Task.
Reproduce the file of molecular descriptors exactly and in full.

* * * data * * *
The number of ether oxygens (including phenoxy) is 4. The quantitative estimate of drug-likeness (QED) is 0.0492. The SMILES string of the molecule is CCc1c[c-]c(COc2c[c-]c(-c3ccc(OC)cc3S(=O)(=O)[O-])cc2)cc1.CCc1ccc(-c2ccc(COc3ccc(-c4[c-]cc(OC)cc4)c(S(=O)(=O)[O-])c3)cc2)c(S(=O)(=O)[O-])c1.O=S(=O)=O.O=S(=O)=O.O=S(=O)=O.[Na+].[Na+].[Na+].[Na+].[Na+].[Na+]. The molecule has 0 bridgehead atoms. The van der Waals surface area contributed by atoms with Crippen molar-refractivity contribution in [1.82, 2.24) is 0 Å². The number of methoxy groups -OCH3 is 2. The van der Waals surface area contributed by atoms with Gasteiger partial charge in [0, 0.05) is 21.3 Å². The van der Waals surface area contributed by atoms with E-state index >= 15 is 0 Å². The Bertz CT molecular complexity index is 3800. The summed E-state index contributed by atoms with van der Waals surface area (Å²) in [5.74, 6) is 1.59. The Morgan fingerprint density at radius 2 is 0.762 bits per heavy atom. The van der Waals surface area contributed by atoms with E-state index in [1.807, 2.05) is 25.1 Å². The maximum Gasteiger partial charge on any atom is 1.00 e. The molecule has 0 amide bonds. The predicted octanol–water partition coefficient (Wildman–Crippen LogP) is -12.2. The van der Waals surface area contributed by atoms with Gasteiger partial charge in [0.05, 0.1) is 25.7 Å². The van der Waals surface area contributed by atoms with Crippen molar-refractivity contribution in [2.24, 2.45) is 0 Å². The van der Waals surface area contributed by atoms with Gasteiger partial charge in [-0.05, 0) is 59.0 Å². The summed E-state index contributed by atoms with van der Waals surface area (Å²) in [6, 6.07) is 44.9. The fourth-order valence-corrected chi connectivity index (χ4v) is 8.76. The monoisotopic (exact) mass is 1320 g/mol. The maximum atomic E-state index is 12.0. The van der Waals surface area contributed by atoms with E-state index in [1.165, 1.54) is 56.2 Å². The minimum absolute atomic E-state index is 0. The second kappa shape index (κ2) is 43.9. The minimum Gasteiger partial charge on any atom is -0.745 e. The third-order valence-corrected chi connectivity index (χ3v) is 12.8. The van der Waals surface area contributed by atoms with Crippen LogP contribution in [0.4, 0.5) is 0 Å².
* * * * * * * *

The number of ether oxygens (including phenoxy) is 4. The quantitative estimate of drug-likeness (QED) is 0.0492. The SMILES string of the molecule is CCc1c[c-]c(COc2c[c-]c(-c3ccc(OC)cc3S(=O)(=O)[O-])cc2)cc1.CCc1ccc(-c2ccc(COc3ccc(-c4[c-]cc(OC)cc4)c(S(=O)(=O)[O-])c3)cc2)c(S(=O)(=O)[O-])c1.O=S(=O)=O.O=S(=O)=O.O=S(=O)=O.[Na+].[Na+].[Na+].[Na+].[Na+].[Na+]. The molecule has 0 bridgehead atoms. The van der Waals surface area contributed by atoms with Crippen molar-refractivity contribution in [1.82, 2.24) is 0 Å². The number of methoxy groups -OCH3 is 2. The van der Waals surface area contributed by atoms with Gasteiger partial charge in [0, 0.05) is 21.3 Å². The van der Waals surface area contributed by atoms with E-state index >= 15 is 0 Å². The Bertz CT molecular complexity index is 3800. The summed E-state index contributed by atoms with van der Waals surface area (Å²) in [5.74, 6) is 1.59. The Morgan fingerprint density at radius 2 is 0.762 bits per heavy atom. The van der Waals surface area contributed by atoms with E-state index in [1.807, 2.05) is 25.1 Å². The maximum Gasteiger partial charge on any atom is 1.00 e. The molecule has 0 amide bonds. The predicted octanol–water partition coefficient (Wildman–Crippen LogP) is -12.2. The van der Waals surface area contributed by atoms with Gasteiger partial charge in [0.05, 0.1) is 25.7 Å². The van der Waals surface area contributed by atoms with Crippen molar-refractivity contribution in [2.24, 2.45) is 0 Å². The van der Waals surface area contributed by atoms with Gasteiger partial charge in [-0.05, 0) is 59.0 Å². The summed E-state index contributed by atoms with van der Waals surface area (Å²) in [6, 6.07) is 44.9. The fourth-order valence-corrected chi connectivity index (χ4v) is 8.76. The monoisotopic (exact) mass is 1320 g/mol. The maximum atomic E-state index is 12.0. The van der Waals surface area contributed by atoms with E-state index in [1.165, 1.54) is 56.2 Å². The minimum absolute atomic E-state index is 0. The second kappa shape index (κ2) is 43.9. The minimum Gasteiger partial charge on any atom is -0.745 e. The third-order valence-corrected chi connectivity index (χ3v) is 12.8. The van der Waals surface area contributed by atoms with Crippen LogP contribution in [0.4, 0.5) is 0 Å².